9a. Yes. As we explain below, our other constraints and our definition of “best” put us in a position where the parameters of the best yield curve are not unique without one more constraint. We impose this constraint to obtain unique coefficients and then optimize the parameter used in this constraint to achieve “the best” yield curve. We explore choice 9b in later blogs. The constraint is imposed on forward rates, not yields, in Example E.
Now that all of these choices have been made, both the functional form of the line segments for forward rates and the parameters that are consistent with the data can be explicitly derived from our sample data.
Deriving the Form of the Forward Rate Curve Implied by Example E
Our data set has observable yield data at maturities of 0, 0.25 years, 1, 3, 5 and 10 years. We have 6 knot points in total and 4 interior knot points (0.25, 1, 3, and 5) where we require (a) the adjacent forward rate curve segments to produce the same forward values and (b) first derivative of forwards at a given knot point.
That means that we need to step up to a functional form for each forward rate segment that has more parameters than a linear segment. The following two links to Wikipedia articles nicely summarize the progression from linear to quadratic to cubic splines, as we mentioned in Example D:
In the current Example E, we are still defining the “best” forward rate curve as the one with the shortest possible length or maximum “tension.” When we turn to cubic splines, we will discuss the proof that cubic splines produce the “smoothest” curve. In this example, we will numerically force the quadratic splines we derive to be the shortest possible quadratic forward rate splines that are consistent with the constraints we’re imposing in our continuing search for greater financial realism.
As in Example D, we can derive the shortest possible quadratic forward spline implementation in two ways. First, we could evaluate the function s explicitly given in Step 3, since for the first time the full forward rate curve will be continuously differentiable, even at the knot points. Alternatively, we can again measure the length the curve by approximating the curve with a series of line segments, thanks to Pythagoras, whom we invoked in Part 3 of this series:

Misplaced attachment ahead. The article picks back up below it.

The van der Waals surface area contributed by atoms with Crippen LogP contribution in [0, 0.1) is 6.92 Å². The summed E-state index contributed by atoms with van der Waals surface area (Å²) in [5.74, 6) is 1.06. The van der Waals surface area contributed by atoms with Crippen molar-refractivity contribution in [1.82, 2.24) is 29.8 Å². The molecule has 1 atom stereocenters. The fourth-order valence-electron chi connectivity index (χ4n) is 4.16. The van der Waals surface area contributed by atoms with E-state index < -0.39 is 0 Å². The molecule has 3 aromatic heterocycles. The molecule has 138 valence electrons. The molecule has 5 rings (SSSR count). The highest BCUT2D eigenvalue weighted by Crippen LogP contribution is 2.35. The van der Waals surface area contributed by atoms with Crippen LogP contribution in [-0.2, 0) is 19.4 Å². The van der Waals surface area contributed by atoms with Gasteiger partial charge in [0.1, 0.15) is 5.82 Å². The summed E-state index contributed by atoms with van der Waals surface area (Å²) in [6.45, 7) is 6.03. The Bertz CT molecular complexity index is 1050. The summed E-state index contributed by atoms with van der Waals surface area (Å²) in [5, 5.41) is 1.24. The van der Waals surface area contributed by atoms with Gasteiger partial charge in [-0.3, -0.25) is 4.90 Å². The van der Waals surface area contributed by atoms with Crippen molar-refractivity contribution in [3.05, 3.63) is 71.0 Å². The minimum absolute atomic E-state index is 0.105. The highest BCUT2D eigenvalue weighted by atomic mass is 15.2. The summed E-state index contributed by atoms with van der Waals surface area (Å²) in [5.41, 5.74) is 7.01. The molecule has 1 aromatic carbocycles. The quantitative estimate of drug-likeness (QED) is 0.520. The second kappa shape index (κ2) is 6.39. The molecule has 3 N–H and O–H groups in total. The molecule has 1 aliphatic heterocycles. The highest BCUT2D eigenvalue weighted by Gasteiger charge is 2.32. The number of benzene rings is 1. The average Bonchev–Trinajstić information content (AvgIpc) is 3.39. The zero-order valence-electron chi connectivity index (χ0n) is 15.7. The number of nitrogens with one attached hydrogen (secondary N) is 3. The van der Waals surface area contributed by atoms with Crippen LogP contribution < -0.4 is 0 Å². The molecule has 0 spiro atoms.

We chose the latter approach for consistency with our earlier examples. We break the 10 year yield curve into 120 monthly segments to numerically measure length. We now derive the set of five quadratic spline coefficients that are consistent with the constraints we have imposed.
Each forward rate curve segment has the quadratic form
The subscript i refers to the segment number. The segment from 0 to 0.25 years is segment 1, the segment from 0.25 years to 1 year is segment 2, and so on. The first constraint requires the first curve to be equal to the observable value of y at time zero since y(0)=f(0).
Where for this first constraint tj = 0. In addition we have four constraints that require the forward rate curves to be equal at the four interior knot points:
at the interior knot points. We rearrange these four constraints, for j=1,4 like this:
At each of these knot points, the first derivatives of the two segments that join at that point must be also be equal:
When we solve for the coefficients, we will rearrange these four constraints in this manner:
So far, we have 9 constraints to solve for 5×3=15 coefficients. We have 5 more constraints that are similar to those used in Part 5 of this series:
Our last constraint is imposed at the right hand side of the forward rate curve, time T=10 years. We will discuss in later blogs the alternative specifications, but for now assume we want to constrain the first derivative of the forward rate curve at T=10 to take a specific value x:
In the equation above, j=5, the fifth line segment and maturity T=10. The most commonly used value for x is zero, the constraint that the forward rate curve be flat where T=10. Our initial implementation will use x=0.
In matrix form, our constraints look like this:
Note that it is the last element of the “y Vector” matrix where we have set the constraint that the first derivative of the forward rate curve be zero at 10 years. When we invert the coefficient matrix, we get the following result:
We solve for the following coefficient values:
These coefficients give us the five quadratic functions that make up the forward rate curve. We use the second and third relationships below to derive the yield curve implied by the combination of the actual input yields and the derived coefficients for the forward curve:
The yield function for any segment j is